- A new OS by Google named “Pigweed” has been spotted in a trademark application, but nothing else is known.
- There have been two previous mentions of this name by Google developers who got momentarily confused.
- Pigweed may be the next “Fuchsia”, an experimental OS that could replace Android in the following years.
After Android, Fuchsia, Glass OS, and Chrome OS, Google is apparently ready to make their next move with yet another operating system which is called “Pigweed”. Hawk-eyed Reddit users spotted the relevant application on the United States Patent and Trademark Office, and the declared owner is “Google LLC”. In the “Type” section, there’s the mention of “Computer operating software”, so it’s pretty clear that the tech giant is preparing yet another system, but nothing else is known about it yet. The name itself isn’t revealing anything either, as pigweed is a type of amaranth that is given to pigs as fodder.
9to5Google decided to dig a little bit deeper and found a mention of Pigweed in Fuchsia’s development documents. A developer mistakenly referenced Pigweed there back in November, so there’s a chance that the two projects are somehow related. Maybe Pigweed is an OS that is meant to run on mobile platforms, but this is pure speculation at this point. Another mention of Pigweed was found on the code of Google Chrome, and the Monorail bug tracker more specifically. It is obvious that some Google developers who work on multiple projects have leaked the name by error, but nothing concrete about the new OS has leaked.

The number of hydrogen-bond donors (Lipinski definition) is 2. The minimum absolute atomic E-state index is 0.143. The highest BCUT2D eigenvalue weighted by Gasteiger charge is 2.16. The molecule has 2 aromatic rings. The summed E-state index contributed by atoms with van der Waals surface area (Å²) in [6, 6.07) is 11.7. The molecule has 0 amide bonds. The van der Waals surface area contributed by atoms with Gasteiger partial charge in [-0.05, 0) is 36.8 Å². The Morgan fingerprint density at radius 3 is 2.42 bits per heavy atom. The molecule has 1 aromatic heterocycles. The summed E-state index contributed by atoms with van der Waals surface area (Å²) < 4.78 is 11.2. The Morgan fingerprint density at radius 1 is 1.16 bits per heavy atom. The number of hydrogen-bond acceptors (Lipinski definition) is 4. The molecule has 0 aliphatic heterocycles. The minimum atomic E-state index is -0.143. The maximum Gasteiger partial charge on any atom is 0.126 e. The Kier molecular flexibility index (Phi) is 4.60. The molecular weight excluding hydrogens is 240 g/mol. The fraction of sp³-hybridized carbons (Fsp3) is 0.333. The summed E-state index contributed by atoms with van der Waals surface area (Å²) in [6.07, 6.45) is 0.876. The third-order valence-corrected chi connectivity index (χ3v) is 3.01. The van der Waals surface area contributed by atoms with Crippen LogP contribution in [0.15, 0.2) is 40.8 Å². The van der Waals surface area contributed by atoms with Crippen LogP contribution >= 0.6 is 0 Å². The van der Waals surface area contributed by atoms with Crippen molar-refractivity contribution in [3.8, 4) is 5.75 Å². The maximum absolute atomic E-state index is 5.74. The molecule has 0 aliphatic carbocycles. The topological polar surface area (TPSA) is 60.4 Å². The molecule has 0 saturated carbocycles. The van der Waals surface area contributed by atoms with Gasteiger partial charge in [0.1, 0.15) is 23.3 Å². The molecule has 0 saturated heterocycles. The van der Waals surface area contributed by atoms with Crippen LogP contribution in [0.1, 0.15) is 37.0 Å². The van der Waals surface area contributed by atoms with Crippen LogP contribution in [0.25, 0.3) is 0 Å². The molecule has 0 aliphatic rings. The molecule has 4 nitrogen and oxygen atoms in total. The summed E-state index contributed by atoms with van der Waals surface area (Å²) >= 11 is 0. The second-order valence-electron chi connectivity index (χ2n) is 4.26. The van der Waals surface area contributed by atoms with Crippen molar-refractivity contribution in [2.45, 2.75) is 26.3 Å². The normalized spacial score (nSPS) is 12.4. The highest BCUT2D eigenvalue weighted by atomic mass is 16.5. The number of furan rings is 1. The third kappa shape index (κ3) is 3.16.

If Google follows the same approach on this new project as they did with Fuchsia, then it is quite possible that we won’t hear anything official about it until 2022 even. Fuchsia was discovered in 2016, while Google only announced it officially two years later. That experimental open-source project is based on the Zircon microkernel instead of the Linux kernel that is used on Android, so many thought that it could be an Android replacement. Until now, Fuchsia hasn’t lived up to this speculation, but it can already run on smartphones, tablets, PCs, and embedded systems.
So, if Fuchsia was or still is an attempt to replace Android, and if Pigweed is another project posed to do the same, then one has to wonder, why is Google trying to replace Android anyway? One answer could be that Google is seeking to create “one OS to rule them all”, so they will finally be able to ditch Android and Chrome OS and focus on a single project. Another possible answer could be to retain more control over their OS and make more out of a new wave of adoption. A third reason could be that they’re already seeing the end of the road for Android on the horizon, so if Android is to be replaced by something new, they should have something ready to play that role.